The Woodstock Arts Lantern Series shines a light on performers who give listeners a butterfly-in-the-gut feeling of experiencing an artist for the first time, performers who deliver music from other regions and even other countries.
When you walk down Main Street in downtown Woodstock, a mingling of sounds may enter your ears–some blues or maybe a bit of country streaming from Reformation Brewery’s elm tree stage, some jazzy notes from Rootstock’s Listening Room, or a little bit of rock and roll from MadLife Stage & Studios. No matter your musical tastes and preferences, you can catch a live show any weekend featuring some of the area’s most skilled performers.
Our community’s connection to live music is evident. We share a love of experiencing our favorite artists time and again. Importing new talent to Cherokee, however, is where the Woodstock Arts Lantern Series shines.
An Amalgam of Cultures, Backgrounds, and Ideologies
Woodstock Arts, the nonprofit formerly known as Elm Street Cultural Arts, dedicates itself to engaging the community with relevant art experiences every day. It began as a local nonprofit theater program in 2002. Since then the organization has grown to offer live theater, visual arts, a thriving education program, and the Lantern Series: a sequence of outdoor concerts that bring world-renowned artists to our community.
The Woodstock Arts team artfully crafted the Lantern Series to immerse guests in various genres, backgrounds, and ideologies to unite the community and find a literal and figurative common ground.
Lighting the Way
The idea for the Lantern Series name came from Christopher Brazelton, executive director for Woodstock Arts. He shares, “I thought the Lantern Series would be a great name, as many cultures have different lanterns as a part of their identity, and music would be a great vehicle for our local community to learn about those cultures more deeply. Plus I liked the idea of guests being able to place lanterns on their table during the concert under the night sky.”
In the early years of planning the Lantern Series, many obstacles made putting on even four concerts a year challenging. Logistically and financially the series halted until a generous posthumous gift from former patron and dear friend Margaret Jenkins alleviated many of the obstacles. Margaret had a fierce passion for travel, learning about different cultures, and sharing those cultures with friends and family. Her generosity allowed the organization to continue her legacy of shared cultures through a new program designed to bring worldly experiences to downtown Woodstock.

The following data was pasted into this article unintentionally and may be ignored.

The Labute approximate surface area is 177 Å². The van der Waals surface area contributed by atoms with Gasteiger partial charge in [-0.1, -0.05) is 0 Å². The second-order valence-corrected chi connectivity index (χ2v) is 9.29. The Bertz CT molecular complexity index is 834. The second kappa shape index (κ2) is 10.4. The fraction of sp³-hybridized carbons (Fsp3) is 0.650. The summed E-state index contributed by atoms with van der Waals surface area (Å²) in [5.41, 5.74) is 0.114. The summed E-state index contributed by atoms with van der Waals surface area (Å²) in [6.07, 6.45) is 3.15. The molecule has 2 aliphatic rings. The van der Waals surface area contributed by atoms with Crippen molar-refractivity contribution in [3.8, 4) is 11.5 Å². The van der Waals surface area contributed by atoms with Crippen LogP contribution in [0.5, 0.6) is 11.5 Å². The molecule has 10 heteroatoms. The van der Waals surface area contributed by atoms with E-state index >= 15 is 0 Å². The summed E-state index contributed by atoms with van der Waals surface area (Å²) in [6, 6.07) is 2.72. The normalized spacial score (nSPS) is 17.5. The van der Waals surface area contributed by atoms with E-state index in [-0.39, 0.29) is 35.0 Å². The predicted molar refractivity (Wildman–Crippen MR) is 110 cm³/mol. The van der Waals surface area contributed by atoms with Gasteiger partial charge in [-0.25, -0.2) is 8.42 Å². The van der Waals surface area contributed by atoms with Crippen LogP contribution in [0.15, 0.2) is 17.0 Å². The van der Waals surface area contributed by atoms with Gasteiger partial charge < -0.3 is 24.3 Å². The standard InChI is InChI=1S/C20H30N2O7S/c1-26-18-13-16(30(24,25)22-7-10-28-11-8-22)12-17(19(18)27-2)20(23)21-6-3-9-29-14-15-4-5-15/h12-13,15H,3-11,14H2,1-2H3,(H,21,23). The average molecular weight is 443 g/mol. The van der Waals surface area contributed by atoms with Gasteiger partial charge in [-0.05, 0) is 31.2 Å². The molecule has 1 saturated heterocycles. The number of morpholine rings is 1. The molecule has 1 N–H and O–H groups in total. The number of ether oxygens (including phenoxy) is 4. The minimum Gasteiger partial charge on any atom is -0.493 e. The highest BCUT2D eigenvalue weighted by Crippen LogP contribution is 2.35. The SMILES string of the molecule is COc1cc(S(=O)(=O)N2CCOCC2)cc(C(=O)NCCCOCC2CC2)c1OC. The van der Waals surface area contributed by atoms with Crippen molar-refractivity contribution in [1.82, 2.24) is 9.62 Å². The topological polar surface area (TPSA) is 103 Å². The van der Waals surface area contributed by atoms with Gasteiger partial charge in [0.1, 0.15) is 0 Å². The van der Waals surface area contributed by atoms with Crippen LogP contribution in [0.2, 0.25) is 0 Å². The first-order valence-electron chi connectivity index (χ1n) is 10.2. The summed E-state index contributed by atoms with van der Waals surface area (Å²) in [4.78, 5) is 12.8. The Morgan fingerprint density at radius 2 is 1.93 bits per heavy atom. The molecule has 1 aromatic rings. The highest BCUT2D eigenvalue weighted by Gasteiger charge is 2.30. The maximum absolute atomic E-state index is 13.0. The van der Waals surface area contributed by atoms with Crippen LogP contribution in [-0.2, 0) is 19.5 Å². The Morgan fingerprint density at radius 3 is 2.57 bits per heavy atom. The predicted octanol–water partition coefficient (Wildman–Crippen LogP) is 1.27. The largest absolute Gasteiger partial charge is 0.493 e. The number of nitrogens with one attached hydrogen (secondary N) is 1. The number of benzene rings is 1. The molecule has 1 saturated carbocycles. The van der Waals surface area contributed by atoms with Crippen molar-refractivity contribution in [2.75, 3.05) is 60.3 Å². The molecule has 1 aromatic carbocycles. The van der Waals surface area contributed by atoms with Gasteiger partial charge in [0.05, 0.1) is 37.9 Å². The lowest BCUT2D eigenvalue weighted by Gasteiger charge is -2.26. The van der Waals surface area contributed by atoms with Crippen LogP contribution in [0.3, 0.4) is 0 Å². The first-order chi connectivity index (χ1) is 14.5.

The Series Takes Shape
On June 2, 2018, Woodstock Arts held its first Lantern Series concert with The Barefoot Movement, an Americana group that performs traditional Appalachian bluegrass. By the third show, which featured Louisiana native Marc Broussard whose “Bayou soul” set became wildly popular, the Lantern Series team knew it had something special.
The Woodstock Arts staff and board of directors work hard to extend the horizons of what can be done with the Lantern Series. What started as a “small experiment” for Christopher and his team has become an annual twelve-concert series built to enrich the community. “What we need is a place for different cultures, backgrounds, and ideologies to come together and find common ground. If the arts cannot do this, what can?” he notes.
Dan White, lead saxophonist of Brooklyn-based band Huntertones, shares memories from his group’s first concert during the first year of the series:
“What you guys are doing is crucial for a venue. There are no limitations for the artist to come and play or the audience to experience; this venue is pure celebration. You don’t see it often, but no matter the music, you celebrate it hard. We need more venues doing what you are doing.”
Huntertones return to the Lantern Series stage on Saturday, March 25.
The Woodstock Arts team has seen some inspiring moments from the series. Since the first time Huntertones graced the local stage, the group has gained significant fame, as has Sammy Rae & The Friends, a seven-piece funk-infused rock and roll band that performed here in 2020. Other popular concerts include The Lone Bellow and singer-songwriter A.J. Croce, the son of folk singer-songwriter Jim Croce. A.J., who typically performs his own original music, commemorated the fiftieth anniversary of his father’s You Don’t Mess Around with Jim album by performing a special show—Croce Plays Croce—during which he played some of his father’s music in front of an audience for the very first time.
For the fifth year, the Woodstock Arts Lantern Series brings new experiences and opportunities for connection this spring with a new lineup of artists at the Woodstock Arts Event Green. Save the dates for the newest artists to be welcomed to downtown Woodstock’s starry night sky. Individual tickets and tables are available now at WoodstockArts.org.
Huntertones | New York | Horn-driven Jazz
Seffarine | Morocco | Arabic Flamenco
Huu Bac Quintet | Vietnam | Vietnamese Jazz
Ngaiire | New Zealand | R&B, Future Soul
Sons of Serendip | New York | Classical Pop
Laila Biali | Canada | Swingin’ Jazz
Ian Sherwood | Canada | Folk Looper
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Ashley Velez is a marketer and writer dedicated to sharing authentic brand stories. She delights in the power of creating community through connection, and is an impassioned volunteer and supporter of the greater good. She’s a proud Woodstock resident, where she lives with her husband and two boys.
This is a wonderful story about this delightful venue that Woodstock Arts has worked so diligently to bring new, or obscure, quality music to a small but exciting town.